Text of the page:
}
    }

Finally we came to the task of calculating statistics.

    // build an array with number of dimentions equal to number of selectors
    virtual void calculate(const Record *&data[])
    {
      int k[];
      ArrayResize(k, selectorCount);
      int n = ArraySize(data);
      for(int i = 0; i < n; i++)
      {
        int j = 0;
        for(j = 0; j < selectorCount; j++)
        {
          int d;
          if(!selectors[j].select(data[i], d)) // does record satisfy selector?
          {
            break;                             // skip it, if not
          }
          k[j] = d;
        }
        if(j == selectorCount)
        {
          update(mixIndex(k), data[i].get(field));
        }
      }
    }

This method will be called for array of records. Every record is presented to each selector in the loop, and if it's not rejected by any one of them, then corresponding indices are saved in the local array k. If all selectors determined valid indices for the record, we invoke method update. It accepts an offset of element in the array totals (the offset is calculated by the helper function mixIndex shown above, based on the array of indices), and value from the specified field of the record. If we continue the example of analyzing profits distribution, then the field will be FIELD_PROFIT_AMOUNT and its value comes from OrderProfit, as you remember.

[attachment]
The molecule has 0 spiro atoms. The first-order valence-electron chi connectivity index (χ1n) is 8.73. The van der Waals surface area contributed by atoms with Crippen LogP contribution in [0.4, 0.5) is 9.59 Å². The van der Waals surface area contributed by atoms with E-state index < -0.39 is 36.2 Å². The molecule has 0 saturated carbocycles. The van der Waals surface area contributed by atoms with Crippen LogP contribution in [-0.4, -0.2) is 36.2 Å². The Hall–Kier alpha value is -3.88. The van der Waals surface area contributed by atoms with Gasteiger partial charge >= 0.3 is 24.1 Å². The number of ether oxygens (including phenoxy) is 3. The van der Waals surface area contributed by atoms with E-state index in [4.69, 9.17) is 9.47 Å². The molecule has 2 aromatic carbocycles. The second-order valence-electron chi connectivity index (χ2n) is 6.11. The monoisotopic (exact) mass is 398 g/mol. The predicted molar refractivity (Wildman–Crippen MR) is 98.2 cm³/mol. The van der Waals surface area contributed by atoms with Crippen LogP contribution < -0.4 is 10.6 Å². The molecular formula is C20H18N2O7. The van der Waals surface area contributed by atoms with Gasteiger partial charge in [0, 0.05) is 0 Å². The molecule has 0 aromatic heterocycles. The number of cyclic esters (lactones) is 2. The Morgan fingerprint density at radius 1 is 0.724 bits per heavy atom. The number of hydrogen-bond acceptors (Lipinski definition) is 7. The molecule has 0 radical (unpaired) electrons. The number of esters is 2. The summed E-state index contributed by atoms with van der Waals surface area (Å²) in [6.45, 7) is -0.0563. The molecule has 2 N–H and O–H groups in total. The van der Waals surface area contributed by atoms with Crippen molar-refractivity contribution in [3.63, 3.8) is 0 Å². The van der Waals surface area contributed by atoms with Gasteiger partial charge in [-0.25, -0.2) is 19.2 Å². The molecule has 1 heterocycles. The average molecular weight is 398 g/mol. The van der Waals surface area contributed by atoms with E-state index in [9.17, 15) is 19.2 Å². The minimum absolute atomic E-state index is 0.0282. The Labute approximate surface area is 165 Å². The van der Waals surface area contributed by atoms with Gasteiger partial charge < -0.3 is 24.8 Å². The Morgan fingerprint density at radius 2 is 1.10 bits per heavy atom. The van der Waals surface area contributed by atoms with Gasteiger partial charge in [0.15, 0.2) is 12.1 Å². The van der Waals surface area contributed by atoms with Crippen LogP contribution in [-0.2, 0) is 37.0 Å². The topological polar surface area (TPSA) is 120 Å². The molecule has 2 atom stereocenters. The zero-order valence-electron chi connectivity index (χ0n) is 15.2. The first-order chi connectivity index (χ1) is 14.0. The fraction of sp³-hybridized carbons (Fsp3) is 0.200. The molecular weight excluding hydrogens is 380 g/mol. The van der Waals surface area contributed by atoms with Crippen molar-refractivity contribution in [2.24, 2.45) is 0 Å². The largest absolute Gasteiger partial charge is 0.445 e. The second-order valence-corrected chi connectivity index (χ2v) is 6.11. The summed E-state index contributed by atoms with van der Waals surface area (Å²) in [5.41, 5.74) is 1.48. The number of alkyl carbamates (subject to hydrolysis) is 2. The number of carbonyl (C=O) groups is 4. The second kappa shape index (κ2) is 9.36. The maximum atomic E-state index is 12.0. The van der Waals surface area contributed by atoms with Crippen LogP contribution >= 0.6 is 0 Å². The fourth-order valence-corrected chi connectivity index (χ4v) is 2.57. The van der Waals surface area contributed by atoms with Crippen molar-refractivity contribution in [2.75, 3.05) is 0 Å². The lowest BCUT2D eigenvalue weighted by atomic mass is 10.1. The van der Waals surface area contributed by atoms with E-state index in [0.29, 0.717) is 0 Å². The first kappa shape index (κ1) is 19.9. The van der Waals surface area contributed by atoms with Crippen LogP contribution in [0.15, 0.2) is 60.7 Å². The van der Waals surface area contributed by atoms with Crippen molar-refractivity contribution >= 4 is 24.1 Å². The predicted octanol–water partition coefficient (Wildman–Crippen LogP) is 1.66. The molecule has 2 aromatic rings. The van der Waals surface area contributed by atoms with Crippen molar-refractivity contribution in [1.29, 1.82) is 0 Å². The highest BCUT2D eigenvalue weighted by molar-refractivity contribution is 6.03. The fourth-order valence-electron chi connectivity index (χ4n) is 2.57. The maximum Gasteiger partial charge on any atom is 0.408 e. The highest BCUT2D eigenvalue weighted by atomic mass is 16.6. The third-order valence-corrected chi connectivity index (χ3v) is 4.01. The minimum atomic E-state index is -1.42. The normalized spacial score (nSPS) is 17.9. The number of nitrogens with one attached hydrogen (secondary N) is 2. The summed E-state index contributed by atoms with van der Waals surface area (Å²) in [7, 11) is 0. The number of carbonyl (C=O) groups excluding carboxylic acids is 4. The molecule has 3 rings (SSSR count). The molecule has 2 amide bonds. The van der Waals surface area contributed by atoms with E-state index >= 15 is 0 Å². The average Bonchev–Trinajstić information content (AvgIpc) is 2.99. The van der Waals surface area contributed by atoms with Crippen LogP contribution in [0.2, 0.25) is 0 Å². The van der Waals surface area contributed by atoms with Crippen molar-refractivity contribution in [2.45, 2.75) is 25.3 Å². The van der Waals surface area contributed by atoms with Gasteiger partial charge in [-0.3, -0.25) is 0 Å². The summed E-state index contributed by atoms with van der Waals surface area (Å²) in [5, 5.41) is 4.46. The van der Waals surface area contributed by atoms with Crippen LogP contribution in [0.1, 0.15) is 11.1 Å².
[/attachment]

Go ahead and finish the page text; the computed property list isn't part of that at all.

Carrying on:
virtual void update(const int index, const float value) = 0;

The method is a pure virtual and should be overriden in descendant classes.

Finally, aggregator should provide a method to access resulting statistics.

    double getValue(const int &indices[]) const
    {
      return totals[mixIndex(indices)];
    }
};

The base Aggregator class does almost all the job. Now we can implement many specific aggregators with minimal efforts. But apart from this there is still a lot of work, so let's continue with all the routine tasks in the part 2.